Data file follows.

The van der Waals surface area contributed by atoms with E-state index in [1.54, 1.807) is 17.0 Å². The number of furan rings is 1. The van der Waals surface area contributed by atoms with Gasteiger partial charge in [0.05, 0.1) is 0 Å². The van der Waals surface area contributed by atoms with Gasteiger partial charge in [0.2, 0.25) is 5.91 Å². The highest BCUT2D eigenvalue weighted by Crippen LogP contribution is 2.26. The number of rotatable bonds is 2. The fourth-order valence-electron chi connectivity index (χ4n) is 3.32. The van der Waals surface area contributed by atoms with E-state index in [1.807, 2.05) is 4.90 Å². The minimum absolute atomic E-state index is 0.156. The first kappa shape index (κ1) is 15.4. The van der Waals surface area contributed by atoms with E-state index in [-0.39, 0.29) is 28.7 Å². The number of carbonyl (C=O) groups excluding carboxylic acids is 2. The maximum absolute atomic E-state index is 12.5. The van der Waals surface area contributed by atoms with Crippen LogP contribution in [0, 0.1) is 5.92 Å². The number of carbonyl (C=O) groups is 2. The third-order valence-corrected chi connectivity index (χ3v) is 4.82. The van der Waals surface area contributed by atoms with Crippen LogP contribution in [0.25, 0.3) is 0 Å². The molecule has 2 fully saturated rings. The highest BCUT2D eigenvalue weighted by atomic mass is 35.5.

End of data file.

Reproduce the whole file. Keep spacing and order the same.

The van der Waals surface area contributed by atoms with E-state index in [1.54, 1.807) is 17.0 Å². The number of furan rings is 1. The van der Waals surface area contributed by atoms with Gasteiger partial charge in [0.05, 0.1) is 0 Å². The van der Waals surface area contributed by atoms with Gasteiger partial charge in [0.2, 0.25) is 5.91 Å². The highest BCUT2D eigenvalue weighted by Crippen LogP contribution is 2.26. The number of rotatable bonds is 2. The fourth-order valence-electron chi connectivity index (χ4n) is 3.32. The van der Waals surface area contributed by atoms with E-state index in [1.807, 2.05) is 4.90 Å². The minimum absolute atomic E-state index is 0.156. The first kappa shape index (κ1) is 15.4. The van der Waals surface area contributed by atoms with E-state index in [-0.39, 0.29) is 28.7 Å². The number of carbonyl (C=O) groups excluding carboxylic acids is 2. The maximum absolute atomic E-state index is 12.5. The van der Waals surface area contributed by atoms with Crippen LogP contribution in [0, 0.1) is 5.92 Å². The number of carbonyl (C=O) groups is 2. The third-order valence-corrected chi connectivity index (χ3v) is 4.82. The van der Waals surface area contributed by atoms with Crippen LogP contribution in [0.25, 0.3) is 0 Å². The molecule has 2 fully saturated rings. The highest BCUT2D eigenvalue weighted by atomic mass is 35.5.